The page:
When I first began this blog, generally focused on religion, I felt the need to justify posts about monsters. Now, some seven years and several books later, I have come to assume monsters and religion are close kin. Many scholars who explore monsters are those in that amorphous field of “religious studies” who’ve come to realize that terror and the sacred are not far apart. In fact, the Bible contains many stories that could be understood as horror, if taken literally. When my wife sent me a story in The Guardian, “Guillermo del Toro: ‘I love monsters the way people worship holy images’” I once again found the connection reinforced. In the article by Jordan Riefe, del Toro comes more than once to religious themes as he describes his fascination with the macabre. Here’s a guy about my age who’s not afraid to admit that he likes the scary stuff and has, indeed, become famous for it.
I have to admit that Guillermo del Toro has a way of pressing my buttons. I’ve watched a number of his films and they can be scary even with subtitles to read. Perhaps the reason is that del Toro understands implicitly the tie between religious thinking and the monstrous. An invisible man of infinite power whose revealed will comes in contradictions is certainly a source of fear. So is a child who wears a burlap sack painted like a mask over his head. Known for his fear-inducing creatures, del Toro was raised a Mexican Catholic. He ties this upbringing with monsters in this story. Riefe records him as saying, “I felt there was a deep cleansing allowing for imperfection through the figure of a monster. Monsters are the patron saints of imperfection.” In a mythical world where perfection rests only with divinity and people are told to be perfect, monsters are certain to emerge.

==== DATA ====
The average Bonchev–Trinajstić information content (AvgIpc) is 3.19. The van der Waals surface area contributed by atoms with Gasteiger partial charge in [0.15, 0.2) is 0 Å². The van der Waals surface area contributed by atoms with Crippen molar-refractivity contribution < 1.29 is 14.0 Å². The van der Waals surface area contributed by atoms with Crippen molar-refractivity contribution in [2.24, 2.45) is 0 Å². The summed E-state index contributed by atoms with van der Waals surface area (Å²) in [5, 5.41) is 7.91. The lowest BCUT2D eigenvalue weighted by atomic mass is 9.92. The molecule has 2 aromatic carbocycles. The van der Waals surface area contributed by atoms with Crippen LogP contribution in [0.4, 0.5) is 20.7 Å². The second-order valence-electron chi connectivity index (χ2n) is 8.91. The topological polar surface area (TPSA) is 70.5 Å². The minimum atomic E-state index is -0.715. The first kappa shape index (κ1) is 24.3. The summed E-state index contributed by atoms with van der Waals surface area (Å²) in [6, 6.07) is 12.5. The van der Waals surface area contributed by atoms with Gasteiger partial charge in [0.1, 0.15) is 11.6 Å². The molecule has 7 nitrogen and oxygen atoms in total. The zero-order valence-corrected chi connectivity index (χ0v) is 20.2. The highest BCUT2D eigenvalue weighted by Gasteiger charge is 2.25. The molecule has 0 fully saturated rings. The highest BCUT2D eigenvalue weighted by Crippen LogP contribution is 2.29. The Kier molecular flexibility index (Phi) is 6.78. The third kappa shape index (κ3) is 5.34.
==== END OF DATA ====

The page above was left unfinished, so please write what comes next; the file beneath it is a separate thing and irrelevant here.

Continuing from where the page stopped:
Until quite recently horror was considered a lowbrow genre by academics. As such it wasn’t really worthy of exploration. Perhaps it isn’t surprising, then, that scholars of religion—the new lowbrow—were among the first to take their disfigured friends seriously. Science tells us there are no monsters. We live in a rational world with evolution taking logical steps—if unguided—to more efficient means of survival. That doesn’t stop us from lowering the shades as night draws on. The monsters may be in our heads, but we might also find them in our souls. When we’re informed that such souls are nothing more than imagination we have a very good reason to be afraid indeed.